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  • John C. Campbell Folk School: The Folk School offers visitors a chance to experience a special blend of history, art, and natural beauty in the mountains of Western North Carolina.
  • Bea Hensley, Blacksmith: A National Heritage Fellowship Award winner, Bea Hensley has been blacksmithing since he was a young man. Today, he and his son give demonstrations of traditional techniques to create fine ornamental ironwork.
  • Homegrown Handmade: Culture and agriculture come together on these unique “agri-cultural” trails which can be found in 72 North Carolina counties.

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A recent visit to the Mountain Heritage Center on the campus of Western Carolina University opened my eyes to the rich history of the southern Appalachian people and their culture. The knowledgeable staff at the Center presents programs and exhibits which illustrate the history and traditions of Appalachia by telling the stories of the native people and the natural world, the settling of the area by the Scotch-Irish people and their agricultural traditions, the Depression era, and today’s tourism.

My group began our visit at the Center in the auditorium. A short film explained the area and the history of the people. Staff members, Peter Koch and Suzanne McDowell, brought out a selection of “mystery” artifacts and we were able to examine them closely to try to decide what they might have been used for. Our visit was capped off with a tour of the many exhibits on display. “Temporary exhibits are also available which center around such themes as blacksmithing, traditions in the mountains, mountain trout, the natural and cultural history of an Appalachian watershed, and the enduring popularity of handwoven coverlets and the southern Appalachian handicraft movement.” All the programs have been developed in accordance with the North Carolina Standard Course of Study in Arts Education, English Language Arts, Mathematics, Science, and Social Studies. They help students to explore relationships between themselves, objects, and other cultures. They also heighten observation skills and encourage students to think critically and draw conclusions.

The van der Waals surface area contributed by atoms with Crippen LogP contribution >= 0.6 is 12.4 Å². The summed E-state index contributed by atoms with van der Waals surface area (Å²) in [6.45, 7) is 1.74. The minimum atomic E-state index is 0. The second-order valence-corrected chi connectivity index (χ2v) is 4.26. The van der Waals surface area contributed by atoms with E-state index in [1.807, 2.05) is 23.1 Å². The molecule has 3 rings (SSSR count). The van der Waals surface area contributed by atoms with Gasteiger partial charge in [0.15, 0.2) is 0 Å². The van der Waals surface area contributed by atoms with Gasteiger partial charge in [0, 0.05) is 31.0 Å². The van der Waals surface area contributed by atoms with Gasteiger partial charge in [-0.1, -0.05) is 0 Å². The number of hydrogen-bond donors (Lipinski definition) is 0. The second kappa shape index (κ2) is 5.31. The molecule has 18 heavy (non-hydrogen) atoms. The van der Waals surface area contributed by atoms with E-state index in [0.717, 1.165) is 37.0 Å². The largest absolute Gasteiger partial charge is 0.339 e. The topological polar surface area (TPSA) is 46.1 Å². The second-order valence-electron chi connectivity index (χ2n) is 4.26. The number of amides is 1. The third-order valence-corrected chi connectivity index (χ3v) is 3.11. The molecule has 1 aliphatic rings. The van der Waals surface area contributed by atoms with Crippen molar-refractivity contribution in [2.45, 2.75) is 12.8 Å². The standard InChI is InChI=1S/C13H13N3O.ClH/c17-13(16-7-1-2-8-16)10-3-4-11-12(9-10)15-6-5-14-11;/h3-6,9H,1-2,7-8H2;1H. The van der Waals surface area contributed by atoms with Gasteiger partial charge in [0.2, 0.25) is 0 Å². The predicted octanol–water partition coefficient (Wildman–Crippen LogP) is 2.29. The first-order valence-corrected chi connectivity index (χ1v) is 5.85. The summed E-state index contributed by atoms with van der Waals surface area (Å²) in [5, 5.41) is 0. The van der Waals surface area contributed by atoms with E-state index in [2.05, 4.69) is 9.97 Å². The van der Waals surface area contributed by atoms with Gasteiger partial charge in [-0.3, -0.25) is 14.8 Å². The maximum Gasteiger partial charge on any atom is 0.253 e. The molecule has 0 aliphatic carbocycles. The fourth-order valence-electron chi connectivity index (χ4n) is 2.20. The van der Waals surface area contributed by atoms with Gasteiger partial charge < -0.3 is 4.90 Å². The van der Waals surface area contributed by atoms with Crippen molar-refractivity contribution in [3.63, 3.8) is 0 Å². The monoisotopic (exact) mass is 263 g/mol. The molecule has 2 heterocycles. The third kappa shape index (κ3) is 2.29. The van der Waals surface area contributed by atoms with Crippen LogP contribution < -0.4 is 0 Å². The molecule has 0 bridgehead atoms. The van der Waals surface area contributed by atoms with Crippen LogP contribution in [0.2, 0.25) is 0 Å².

The Mountain Heritage Center has a wonderful outreach program for school groups. Traveling trunks are available for a four week loan. Fourth grade students can learn about the history and diversity of quilts though touchable samples, curriculum based activities, and oral history materials. Another traveling trunk teaches them about pioneer life in the southern Appalachians through books, artifacts, music, and curriculum based activities dealing with themes of daily life. A new traveling trunk available for 3rd grade classes explores the natural and cultural aspects of gardening.

The Center also loans video programs for grades 2 through 8. Students can learn about Appalachian pastimes, the rich textile heritage of the area, agricultural traditions, or hear about the experiences of a Civil War soldier. Programs usually last around one hour.

Located at 150 H. F. Robinson Building on the campus of Western Carolina University, the Center is open to the public free of charge. Visiting hours are Monday through Friday, 8 a.m.-5 p.m. Call 828-227-7129 for more information and to make a reservation for your group.

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